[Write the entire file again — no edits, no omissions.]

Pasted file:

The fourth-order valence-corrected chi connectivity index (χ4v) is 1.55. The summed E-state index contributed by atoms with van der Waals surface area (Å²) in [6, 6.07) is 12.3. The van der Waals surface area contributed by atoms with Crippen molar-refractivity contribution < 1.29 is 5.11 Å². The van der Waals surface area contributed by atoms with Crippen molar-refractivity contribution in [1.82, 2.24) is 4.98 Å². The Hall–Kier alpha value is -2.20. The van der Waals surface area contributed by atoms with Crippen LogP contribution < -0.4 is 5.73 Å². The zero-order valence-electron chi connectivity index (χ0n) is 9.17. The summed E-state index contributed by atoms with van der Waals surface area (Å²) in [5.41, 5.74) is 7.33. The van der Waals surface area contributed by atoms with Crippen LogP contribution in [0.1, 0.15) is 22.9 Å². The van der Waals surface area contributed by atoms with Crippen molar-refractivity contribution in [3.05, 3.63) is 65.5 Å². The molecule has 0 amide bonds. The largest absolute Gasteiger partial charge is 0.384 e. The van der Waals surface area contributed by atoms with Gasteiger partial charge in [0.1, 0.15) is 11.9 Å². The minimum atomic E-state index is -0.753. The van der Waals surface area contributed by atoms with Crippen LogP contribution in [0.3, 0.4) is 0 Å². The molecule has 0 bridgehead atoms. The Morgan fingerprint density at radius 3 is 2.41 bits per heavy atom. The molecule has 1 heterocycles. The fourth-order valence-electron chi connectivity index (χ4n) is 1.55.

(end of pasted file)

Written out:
The fourth-order valence-corrected chi connectivity index (χ4v) is 1.55. The summed E-state index contributed by atoms with van der Waals surface area (Å²) in [6, 6.07) is 12.3. The van der Waals surface area contributed by atoms with Crippen molar-refractivity contribution < 1.29 is 5.11 Å². The van der Waals surface area contributed by atoms with Crippen molar-refractivity contribution in [1.82, 2.24) is 4.98 Å². The Hall–Kier alpha value is -2.20. The van der Waals surface area contributed by atoms with Crippen LogP contribution < -0.4 is 5.73 Å². The zero-order valence-electron chi connectivity index (χ0n) is 9.17. The summed E-state index contributed by atoms with van der Waals surface area (Å²) in [5.41, 5.74) is 7.33. The van der Waals surface area contributed by atoms with Crippen LogP contribution in [0.1, 0.15) is 22.9 Å². The van der Waals surface area contributed by atoms with Crippen molar-refractivity contribution in [3.05, 3.63) is 65.5 Å². The molecule has 0 amide bonds. The largest absolute Gasteiger partial charge is 0.384 e. The van der Waals surface area contributed by atoms with Gasteiger partial charge in [0.1, 0.15) is 11.9 Å². The minimum atomic E-state index is -0.753. The van der Waals surface area contributed by atoms with Crippen LogP contribution in [0.3, 0.4) is 0 Å². The molecule has 0 bridgehead atoms. The Morgan fingerprint density at radius 3 is 2.41 bits per heavy atom. The molecule has 1 heterocycles. The fourth-order valence-electron chi connectivity index (χ4n) is 1.55.